Issues= frequency, consistency; volume; support electrolytes and hydration Constipation: Frequency, consistency of stools (variation from normal for that child- not necessarily no daily stool) P. 186 of review book- USE CAUTION with recommendation under #3 intervention to add corn syrup to or sugar to infant formula this can lead to botulism.

27 Endocrine Disorders in Children
Inborn Errors of Metabolism: Tested for at birth after first 24 hours of feedings: Early diagnosis leads to better outcome PKU- defect in hydroxylation of phenylalanine to form tryosine →build up of phenylalanine → brain damage/mental retardation. Musty odor to urine

28 Endocrine Disorders in Children
Inborn Errors of Metabolism Con't: Galactosemia: deficiency in galactose enzyme →liver failure; renal tubular problems and cataracts Maple Syrup Urine Disease (MUD): Deficiency of decarboxylase that degrades amino acids →altered tone; seizures Urine has odor of maple syrup

29 Endocrine Disorders in Children
Diabetes Type I and Type II Review Endocrine section in review book-good overview.

30 Endocrine Disorders in Children
Hypothyroid Disease: Thyroid regulates basal metabolic rate CX: decreased secretion from a. Thyroid gland development issues b. Medications that suppress hormone production c. Thyroid relies on early dietary iodine and tyrosine for normal function

31 Endocrine Disorders in Children
Hypothyroid Disease Continued: SX/SX: Easy wt gain Fatigue/tiredness Dry, scaly skin Slow pulse Cool body temp Constipation

32 Endocrine Disorders in Children
Cushing Syndrome: Hyperadrenocorticism Hyper functioning of the adrenal gland. High levels cortisol → decreased ACTH secretion Cause: Tumor in pituitary gland/prolonged or excessive use of corticosteroids Sx/Sx: MOON FACE; muscle weakness; easy bruising; facial hair growth (hirsutism= excessive hair growth); decreased linear growth; HTN; mood disorders; poor wound healing TX: Taper steroids if possible ; remove tumor- Takes weeks/months for hormones to clear body

33 Endocrine Disorders in Children
Deficient Anterior Pituitary Hormone: Pituitary Dwarfism Results in decreased growth hormone Cause: idiopathic; brain tumor; trauma; lesions Normal body proportions, but short stature Bone age studies reveal growth retardation Tx: Administer growth hormone Emotional Support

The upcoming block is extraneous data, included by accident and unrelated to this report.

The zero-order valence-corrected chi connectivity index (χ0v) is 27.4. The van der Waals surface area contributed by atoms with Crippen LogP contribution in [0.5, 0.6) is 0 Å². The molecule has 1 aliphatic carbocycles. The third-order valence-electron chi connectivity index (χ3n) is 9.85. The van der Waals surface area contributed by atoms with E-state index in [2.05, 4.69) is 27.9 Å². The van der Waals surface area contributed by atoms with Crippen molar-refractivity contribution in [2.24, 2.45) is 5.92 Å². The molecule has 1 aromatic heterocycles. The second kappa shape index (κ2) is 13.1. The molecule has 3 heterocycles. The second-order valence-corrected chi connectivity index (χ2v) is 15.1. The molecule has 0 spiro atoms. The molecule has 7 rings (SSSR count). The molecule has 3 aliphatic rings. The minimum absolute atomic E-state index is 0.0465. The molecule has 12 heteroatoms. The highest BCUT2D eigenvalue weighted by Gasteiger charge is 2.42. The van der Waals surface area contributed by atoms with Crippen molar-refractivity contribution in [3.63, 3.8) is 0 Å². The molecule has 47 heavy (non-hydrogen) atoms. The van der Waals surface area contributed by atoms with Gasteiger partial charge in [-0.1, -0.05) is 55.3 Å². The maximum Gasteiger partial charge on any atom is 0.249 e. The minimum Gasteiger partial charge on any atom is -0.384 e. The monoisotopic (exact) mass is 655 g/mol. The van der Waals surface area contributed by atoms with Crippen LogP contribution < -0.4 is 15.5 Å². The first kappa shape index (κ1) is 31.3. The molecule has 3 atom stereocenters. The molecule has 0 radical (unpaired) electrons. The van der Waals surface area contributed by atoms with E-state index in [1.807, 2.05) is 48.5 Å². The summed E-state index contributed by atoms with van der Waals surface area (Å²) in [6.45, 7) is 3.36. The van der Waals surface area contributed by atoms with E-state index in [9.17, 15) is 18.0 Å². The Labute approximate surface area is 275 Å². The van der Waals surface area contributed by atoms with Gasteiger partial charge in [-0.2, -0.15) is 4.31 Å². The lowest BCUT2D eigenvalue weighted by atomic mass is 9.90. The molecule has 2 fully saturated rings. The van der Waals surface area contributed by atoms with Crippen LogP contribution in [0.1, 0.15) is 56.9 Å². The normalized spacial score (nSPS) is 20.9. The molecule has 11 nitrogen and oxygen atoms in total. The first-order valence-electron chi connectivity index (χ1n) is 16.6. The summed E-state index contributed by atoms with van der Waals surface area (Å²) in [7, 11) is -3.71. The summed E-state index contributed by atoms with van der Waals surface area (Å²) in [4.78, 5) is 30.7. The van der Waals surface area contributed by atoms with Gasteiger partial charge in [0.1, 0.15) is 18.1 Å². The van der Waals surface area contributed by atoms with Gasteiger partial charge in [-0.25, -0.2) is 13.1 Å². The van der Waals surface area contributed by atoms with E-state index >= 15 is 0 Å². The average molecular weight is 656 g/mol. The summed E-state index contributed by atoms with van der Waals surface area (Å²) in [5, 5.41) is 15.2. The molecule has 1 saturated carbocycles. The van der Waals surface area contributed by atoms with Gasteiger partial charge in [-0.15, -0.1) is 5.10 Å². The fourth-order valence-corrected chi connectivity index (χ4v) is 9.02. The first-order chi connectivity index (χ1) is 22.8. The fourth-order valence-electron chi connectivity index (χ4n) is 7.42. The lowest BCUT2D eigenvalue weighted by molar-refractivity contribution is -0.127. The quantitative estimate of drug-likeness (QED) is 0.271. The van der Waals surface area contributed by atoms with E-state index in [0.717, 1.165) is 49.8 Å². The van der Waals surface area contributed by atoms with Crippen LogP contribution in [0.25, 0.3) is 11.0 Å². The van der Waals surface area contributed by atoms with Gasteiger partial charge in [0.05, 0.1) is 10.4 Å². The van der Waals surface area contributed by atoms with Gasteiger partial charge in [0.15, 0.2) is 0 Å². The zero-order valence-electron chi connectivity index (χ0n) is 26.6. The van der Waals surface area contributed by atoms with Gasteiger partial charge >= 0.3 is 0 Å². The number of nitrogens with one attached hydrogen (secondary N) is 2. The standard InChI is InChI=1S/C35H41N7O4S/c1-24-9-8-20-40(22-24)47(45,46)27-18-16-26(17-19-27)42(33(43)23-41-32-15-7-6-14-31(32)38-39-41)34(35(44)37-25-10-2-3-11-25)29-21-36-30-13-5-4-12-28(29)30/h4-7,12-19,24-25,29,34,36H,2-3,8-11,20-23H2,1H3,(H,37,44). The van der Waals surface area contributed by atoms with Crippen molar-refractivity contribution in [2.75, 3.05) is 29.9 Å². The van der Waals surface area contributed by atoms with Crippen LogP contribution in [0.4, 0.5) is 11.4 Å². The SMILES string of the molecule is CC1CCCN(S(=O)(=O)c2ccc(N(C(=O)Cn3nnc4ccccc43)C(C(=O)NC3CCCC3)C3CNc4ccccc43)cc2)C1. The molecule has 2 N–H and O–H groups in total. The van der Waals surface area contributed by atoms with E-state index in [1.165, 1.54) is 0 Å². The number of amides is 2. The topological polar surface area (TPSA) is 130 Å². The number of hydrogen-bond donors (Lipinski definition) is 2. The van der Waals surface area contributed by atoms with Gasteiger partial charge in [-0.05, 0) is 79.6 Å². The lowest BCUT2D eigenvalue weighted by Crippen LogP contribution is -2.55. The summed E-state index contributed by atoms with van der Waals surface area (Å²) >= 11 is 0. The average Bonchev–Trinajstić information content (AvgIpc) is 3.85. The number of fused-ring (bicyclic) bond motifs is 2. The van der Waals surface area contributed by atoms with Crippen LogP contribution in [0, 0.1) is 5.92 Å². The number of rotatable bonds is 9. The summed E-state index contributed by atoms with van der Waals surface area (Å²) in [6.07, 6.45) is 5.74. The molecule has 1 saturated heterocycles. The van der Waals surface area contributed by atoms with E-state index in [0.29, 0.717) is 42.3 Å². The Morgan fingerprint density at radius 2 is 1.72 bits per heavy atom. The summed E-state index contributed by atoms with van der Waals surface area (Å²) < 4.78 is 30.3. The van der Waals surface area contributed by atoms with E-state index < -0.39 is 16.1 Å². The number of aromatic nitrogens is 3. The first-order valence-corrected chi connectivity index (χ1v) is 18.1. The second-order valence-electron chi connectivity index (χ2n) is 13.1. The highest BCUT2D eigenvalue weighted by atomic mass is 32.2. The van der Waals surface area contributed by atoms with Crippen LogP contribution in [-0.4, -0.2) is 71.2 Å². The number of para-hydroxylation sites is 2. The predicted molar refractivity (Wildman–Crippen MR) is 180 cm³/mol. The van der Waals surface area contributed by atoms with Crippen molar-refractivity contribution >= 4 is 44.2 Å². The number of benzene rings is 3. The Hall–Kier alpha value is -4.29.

34 Endocrine Disorders in Children
Hypersecretion of anterior pituitary hormone: Gigantism or acromegaly: Causes: hyperplasia of pituitary cells or pituitary tumor Bone age studies are normal. Signs of gigantism occur if increased release of hormone happens before growth plates close Elongation and enlargement of long bones, facial bones and accompanying body tissue Acromegaly = enlargement of the extremities of the skeleton Idiopathic = self originated or unknown cause Hyperplasia= Increase in the number of cells in normal arrangement in a tissue

35 Endocrine Disorders in Children
Hypersecretion of anterior pituitary hormone: Gigantism or acromegaly Continued: Late closure of fontanels Acromegaly if release of hormone occurs after growth plates close: enlarged hands; feet; nose; tongue; jaw Thickening of skin and facial features TX: Radiation may be used to retard growth Emotional support Acromegaly

36 TEST QUESTIONS 1. A 3 year old is hospitalized because of persistent vomiting. A nurse monitors the child closely for: a. Diarrhea b. Metabolic Acidosis c. Metabolic Alkalosis d. Hyperactive bowel sounds

37 TEST QUESTIONS 2. A nurse is monitoring for signs of dehydration in a 1 year old child who has been hospitalized for diarrhea. The nurse prepares to take the child's temperature and avoids which method of measurement? A. Tympanic B. Axillary C. Rectal D. Electronic

38 TEST QUESTIONS 3. A home care nurse provides instructions to the mother of an infant with cleft palate regarding feeding. Which statement if made by the mother indicates a need for further instructions? A. "I will use a nipple with a small hole to prevent choking" B. "I will stimulate sucking by rubbing the nipple on the lower lip" C. "I will allow the infant time to swallow" D. " I will allow the infant to rest frequently to provide time for swallowing what has been placed in the mouth"